By Zain Butt
I once was playing in the halls of school, me and a few friends were here after hours. We walked the halls we usually saw filled with people finding their way in at the start of the day, and out afterwards deserted. We saw the math classroom where Tommy and I would never take our eyes off the board, and where Léon and John spent their time writing and drawing respectfully, deserted.
The library as quiet as it ought to be, our footsteps louder than they should. Pushing through the corridors and moving down the stairs, we slipped our way into the mighty auditorium, this time only ours to bear. Tommy gave his rousing speech first, talking of dedication. Léon went second, speaking of stories and their importance. John went third, and all he could do was make us laugh. Me, I simply marveled at it, at how we might one day be people inspiring students here.
As I took it all in, I must’ve not paid attention - my friends had disappeared. The walls had more headmasters than I recall them having. I tried to leave the way I came, but the door had locked itself shut. Must’ve been a joke on me, those fools were always doing tricks. So I made my way to the back, thinking they might’ve forgotten it.
Swinging the door open, I was met by a sea of pictures. I’d never seen them before, what a curious room it seemed. Each picture assigned a name, and a date, many shared between them. Though I’m not a smart man, even I knew what it meant, and hung my head down in respect, for the lives that had come and went. There must’ve been a tragedy, a crash, a plague, something cruel.
I thought what a pity it must’ve been, such a senseless loss of life. These many must’ve been students, much like me and my friends. They must’ve walked these halls too, when they were lush and filled with life. They too must’ve laughed and played, surrounded by friendship and delight. There must’ve been those amongst them that loved Science, Math, or English. Those that played cricket, hit pucks or drew and paint. How proud their parent’s must’ve been, a shame they now rest with saints.
I wonder if they ever had loves, those that blossomed or weltered. Indeed, they must’ve had moments of failure, of success and of grace. They must’ve shared notes, pens, pencils, papers. For if they had nothing else, they certainly had each other.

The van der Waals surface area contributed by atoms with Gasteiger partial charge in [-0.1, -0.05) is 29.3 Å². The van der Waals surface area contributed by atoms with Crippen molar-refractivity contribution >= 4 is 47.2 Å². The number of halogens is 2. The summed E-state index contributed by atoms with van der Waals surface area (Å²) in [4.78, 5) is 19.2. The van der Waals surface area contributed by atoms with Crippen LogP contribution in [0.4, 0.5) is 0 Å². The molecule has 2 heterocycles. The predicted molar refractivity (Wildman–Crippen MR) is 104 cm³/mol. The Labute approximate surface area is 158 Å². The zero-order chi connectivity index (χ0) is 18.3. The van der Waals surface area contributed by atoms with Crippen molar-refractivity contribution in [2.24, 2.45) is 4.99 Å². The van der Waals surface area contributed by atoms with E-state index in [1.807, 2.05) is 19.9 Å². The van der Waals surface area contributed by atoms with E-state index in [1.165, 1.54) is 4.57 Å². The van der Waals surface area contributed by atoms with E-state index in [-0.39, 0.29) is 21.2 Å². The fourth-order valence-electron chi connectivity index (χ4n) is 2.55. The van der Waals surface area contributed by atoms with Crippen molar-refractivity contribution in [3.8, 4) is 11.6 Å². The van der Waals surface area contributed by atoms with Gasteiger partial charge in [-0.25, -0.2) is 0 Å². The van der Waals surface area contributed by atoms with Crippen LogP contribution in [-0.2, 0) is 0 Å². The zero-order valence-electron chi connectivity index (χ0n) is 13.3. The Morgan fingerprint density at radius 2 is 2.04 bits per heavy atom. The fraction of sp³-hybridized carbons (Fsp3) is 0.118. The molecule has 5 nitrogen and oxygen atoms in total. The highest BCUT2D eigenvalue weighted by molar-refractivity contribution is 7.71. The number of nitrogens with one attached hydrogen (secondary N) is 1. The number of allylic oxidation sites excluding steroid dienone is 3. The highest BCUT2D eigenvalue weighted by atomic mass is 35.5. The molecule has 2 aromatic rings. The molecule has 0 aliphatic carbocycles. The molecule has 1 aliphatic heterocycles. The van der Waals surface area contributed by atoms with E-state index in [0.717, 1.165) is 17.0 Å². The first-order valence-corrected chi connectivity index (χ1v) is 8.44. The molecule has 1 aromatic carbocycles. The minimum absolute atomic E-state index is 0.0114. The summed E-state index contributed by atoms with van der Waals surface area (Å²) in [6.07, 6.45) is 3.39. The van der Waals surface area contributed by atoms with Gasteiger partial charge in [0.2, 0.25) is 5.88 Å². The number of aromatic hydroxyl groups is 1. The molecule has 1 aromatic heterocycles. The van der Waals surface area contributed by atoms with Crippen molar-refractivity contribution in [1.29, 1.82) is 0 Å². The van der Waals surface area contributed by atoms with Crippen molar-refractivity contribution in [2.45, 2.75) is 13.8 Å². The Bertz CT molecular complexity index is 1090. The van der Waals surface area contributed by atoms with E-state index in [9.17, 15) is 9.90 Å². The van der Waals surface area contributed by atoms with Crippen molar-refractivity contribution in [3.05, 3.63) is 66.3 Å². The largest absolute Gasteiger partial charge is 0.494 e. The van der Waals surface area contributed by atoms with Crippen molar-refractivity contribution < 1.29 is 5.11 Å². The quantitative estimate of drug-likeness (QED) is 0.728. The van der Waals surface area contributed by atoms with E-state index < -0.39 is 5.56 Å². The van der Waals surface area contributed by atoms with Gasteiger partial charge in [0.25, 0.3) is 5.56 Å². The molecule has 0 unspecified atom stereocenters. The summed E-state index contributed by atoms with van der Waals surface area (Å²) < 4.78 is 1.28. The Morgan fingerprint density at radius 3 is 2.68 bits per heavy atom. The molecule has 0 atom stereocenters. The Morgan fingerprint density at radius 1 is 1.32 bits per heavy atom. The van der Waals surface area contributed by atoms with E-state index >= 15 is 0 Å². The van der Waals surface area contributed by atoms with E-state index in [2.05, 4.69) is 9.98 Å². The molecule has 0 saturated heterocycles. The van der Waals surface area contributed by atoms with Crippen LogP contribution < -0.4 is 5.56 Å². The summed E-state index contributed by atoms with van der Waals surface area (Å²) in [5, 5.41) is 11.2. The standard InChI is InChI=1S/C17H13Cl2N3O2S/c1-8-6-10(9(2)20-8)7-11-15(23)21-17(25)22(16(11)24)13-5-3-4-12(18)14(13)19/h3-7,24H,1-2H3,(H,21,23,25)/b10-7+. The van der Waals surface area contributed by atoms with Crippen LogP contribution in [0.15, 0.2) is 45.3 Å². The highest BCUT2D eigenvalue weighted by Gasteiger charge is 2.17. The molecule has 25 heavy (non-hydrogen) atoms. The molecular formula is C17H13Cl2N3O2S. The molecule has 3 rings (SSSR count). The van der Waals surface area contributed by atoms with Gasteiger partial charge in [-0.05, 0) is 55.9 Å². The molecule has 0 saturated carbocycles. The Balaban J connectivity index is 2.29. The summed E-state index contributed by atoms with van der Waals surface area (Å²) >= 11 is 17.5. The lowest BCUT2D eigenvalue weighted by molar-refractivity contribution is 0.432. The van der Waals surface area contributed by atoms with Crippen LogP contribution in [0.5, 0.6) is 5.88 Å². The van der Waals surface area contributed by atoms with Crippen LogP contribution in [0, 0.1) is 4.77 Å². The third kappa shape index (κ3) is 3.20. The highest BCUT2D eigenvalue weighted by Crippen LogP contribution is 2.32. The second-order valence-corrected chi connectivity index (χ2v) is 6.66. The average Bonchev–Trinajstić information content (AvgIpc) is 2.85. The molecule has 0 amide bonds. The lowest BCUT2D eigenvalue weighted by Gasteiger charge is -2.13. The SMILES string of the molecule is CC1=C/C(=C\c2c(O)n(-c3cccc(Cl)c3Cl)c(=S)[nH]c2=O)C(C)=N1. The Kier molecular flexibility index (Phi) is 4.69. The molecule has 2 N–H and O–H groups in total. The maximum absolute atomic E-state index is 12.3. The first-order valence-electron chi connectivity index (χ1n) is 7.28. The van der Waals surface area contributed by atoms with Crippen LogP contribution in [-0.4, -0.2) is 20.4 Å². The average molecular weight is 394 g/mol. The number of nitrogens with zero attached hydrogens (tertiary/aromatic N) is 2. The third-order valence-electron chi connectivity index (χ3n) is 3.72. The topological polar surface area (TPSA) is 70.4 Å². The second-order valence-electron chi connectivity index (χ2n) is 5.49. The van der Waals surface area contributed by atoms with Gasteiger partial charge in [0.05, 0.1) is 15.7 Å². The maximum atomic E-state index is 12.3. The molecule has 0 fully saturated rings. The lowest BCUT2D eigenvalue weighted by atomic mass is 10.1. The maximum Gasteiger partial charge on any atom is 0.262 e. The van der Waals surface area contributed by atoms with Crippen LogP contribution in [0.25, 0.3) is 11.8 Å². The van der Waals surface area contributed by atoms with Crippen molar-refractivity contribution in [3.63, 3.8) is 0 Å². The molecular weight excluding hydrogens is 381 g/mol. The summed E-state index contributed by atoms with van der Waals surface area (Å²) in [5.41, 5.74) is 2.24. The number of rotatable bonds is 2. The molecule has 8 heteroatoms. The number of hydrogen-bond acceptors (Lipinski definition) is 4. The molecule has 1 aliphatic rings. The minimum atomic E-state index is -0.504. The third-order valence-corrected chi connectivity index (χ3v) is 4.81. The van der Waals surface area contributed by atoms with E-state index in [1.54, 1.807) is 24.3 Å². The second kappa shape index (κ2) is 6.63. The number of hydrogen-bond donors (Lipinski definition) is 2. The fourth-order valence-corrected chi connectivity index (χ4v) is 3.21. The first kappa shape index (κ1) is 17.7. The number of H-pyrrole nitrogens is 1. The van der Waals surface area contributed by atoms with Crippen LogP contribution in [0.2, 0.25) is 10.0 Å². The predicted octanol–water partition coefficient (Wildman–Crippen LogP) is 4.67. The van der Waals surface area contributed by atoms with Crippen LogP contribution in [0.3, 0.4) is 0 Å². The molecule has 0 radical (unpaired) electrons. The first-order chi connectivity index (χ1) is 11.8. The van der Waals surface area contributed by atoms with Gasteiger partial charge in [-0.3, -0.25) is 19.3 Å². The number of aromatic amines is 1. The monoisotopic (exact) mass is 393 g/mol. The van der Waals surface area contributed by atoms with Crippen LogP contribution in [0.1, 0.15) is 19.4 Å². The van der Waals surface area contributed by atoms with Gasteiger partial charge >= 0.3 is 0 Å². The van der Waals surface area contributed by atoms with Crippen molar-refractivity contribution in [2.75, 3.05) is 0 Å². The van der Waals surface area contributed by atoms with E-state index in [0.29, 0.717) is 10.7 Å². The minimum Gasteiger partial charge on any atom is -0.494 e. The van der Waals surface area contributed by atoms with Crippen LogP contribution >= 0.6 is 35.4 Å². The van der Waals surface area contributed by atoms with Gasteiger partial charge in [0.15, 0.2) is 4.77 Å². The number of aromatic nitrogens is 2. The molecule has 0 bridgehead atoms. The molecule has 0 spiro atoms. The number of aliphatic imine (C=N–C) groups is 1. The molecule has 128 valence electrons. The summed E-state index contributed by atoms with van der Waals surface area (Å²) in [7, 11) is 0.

As I motioned to be on my way, I couldn’t help but notice. These uniforms that they wore were not of Harbord cloth. Their age too, older than students, what a strange lot. They certainly had the charms, a dedicated expression, an author’s gaze, and a humorous smile. It’s almost like I knew them, their names were certainly familiar.
Léon Taylor, Tommy Atkins, John Rupert, all with a date to share. I froze, I was shocked, simply able to stare. My eyes went weary, the date running in my mind. What happened in 1941 in Hong Kong? Why can I only remember sounds of ships, planes, and guns? It was hurting, my head began vibrating although the shelling had started again. I’m surrounded by faces, but they don’t speak. I won’t stop moving, but I’m going anywhere. The wounded and maimed pile around me, but I do not get hurt. One phrase rings among the chaos, growing clearer and clearer as the noise drowns out. One phrase that maybe John had said, Léon, or Tommy. They told me, or I told myself, as I broke down and cried.
“Remember us,” they said, as the pictures began to speak. I’d remembered it now, the promise I made, the one I intended to keep. I stood up, my mind now clear and calm, looking down at my coat I made sure it was right, and let my disheveled hands wipe my tears.
Today, and forever more this day, I would be with my friends within these halls. We would laugh, we would play, I would remember it all. We’d all be here, giving the same speeches, telling the same jokes, laughing the same laughs. And I would end in this room, and rest a poppy by each of their portraits, lest they be forgotten.